Arne Duncan — Some questions about education

It was almost balmy running this morning at 5 a.m. Must have been around 30 degrees or so. Expect that will change today as another storm approaches. Oh well. Steelers weather.

And more important than the weather is the confirmation hearing in Congress today for Arne Duncan, Obama’s choice for secretary of education. Don’t expect that the Chicago schools superintendent will have any problem getting the Senate OK. By all accounts he is a competent leader, and he represents somewhat of a compromise choice. Here’s from an article in The New York Times:

He represents a compromise choice in the debate that has divided Democrats in recent months over the proper course for public-school policy after the Bush years.

In June, rival nationwide groups of educators circulated competing educational manifestos, with one group espousing a get-tough policy based on pushing teachers and administrators harder to raise achievement, and another arguing that schools alone could not close the racial achievement gap and urging new investments in school-based health clinics and other social programs to help poor students learn.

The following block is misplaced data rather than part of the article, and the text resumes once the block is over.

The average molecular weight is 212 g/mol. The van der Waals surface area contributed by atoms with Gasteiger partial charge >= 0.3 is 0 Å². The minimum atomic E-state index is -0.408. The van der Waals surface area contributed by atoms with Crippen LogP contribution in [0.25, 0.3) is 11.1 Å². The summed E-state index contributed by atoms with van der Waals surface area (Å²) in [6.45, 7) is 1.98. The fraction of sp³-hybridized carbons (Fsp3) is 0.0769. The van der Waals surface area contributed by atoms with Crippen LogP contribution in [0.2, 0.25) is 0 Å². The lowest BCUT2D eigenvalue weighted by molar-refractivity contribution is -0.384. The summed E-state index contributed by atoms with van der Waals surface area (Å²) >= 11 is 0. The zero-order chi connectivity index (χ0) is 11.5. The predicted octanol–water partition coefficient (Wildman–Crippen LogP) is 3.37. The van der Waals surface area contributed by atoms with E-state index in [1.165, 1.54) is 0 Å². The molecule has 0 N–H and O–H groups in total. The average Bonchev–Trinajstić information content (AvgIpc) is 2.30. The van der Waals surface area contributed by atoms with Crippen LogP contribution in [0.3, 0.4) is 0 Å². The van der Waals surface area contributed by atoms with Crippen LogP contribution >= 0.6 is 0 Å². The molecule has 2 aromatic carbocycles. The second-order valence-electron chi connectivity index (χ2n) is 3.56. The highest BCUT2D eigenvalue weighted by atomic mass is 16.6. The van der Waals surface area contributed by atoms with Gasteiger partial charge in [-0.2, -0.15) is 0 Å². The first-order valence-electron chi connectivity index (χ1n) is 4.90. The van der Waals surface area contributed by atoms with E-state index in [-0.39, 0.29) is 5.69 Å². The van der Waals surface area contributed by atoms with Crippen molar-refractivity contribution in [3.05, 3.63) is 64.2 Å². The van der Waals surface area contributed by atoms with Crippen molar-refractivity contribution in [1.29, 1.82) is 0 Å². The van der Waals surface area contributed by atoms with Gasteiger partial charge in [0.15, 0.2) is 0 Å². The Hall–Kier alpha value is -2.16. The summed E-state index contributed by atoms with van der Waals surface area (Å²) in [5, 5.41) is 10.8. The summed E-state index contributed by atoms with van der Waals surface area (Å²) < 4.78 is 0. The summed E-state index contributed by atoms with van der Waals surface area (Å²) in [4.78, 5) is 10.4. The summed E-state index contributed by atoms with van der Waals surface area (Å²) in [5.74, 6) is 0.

Mr. Duncan was the only big-city superintendent to sign both manifestos.

He argued that the nation’s schools needed to be held accountable for student progress, but also needed major new investments, new talent and new teacher-training efforts.

In straddling the two camps, Mr. Duncan seemed to reflect Mr. Obama’s own impatience with what he has called “tired educational debates.”

Tired educational debates. Ouch. And yet true. We’ve been trying to reform education in this country now for more than 40 years. Has anything really changed? And if not, why not? I first became involved with the policy debate over reforming our system of public education in the early 1980s when I was at BFGoodrich. At that time, in the wake of A Nation at Risk, the business community believed that all you had to do was manage schools like businesses and we would see substantial improvements. And I was off to Washington working with the Business Roundtable, Heritage Foundation and other organizations.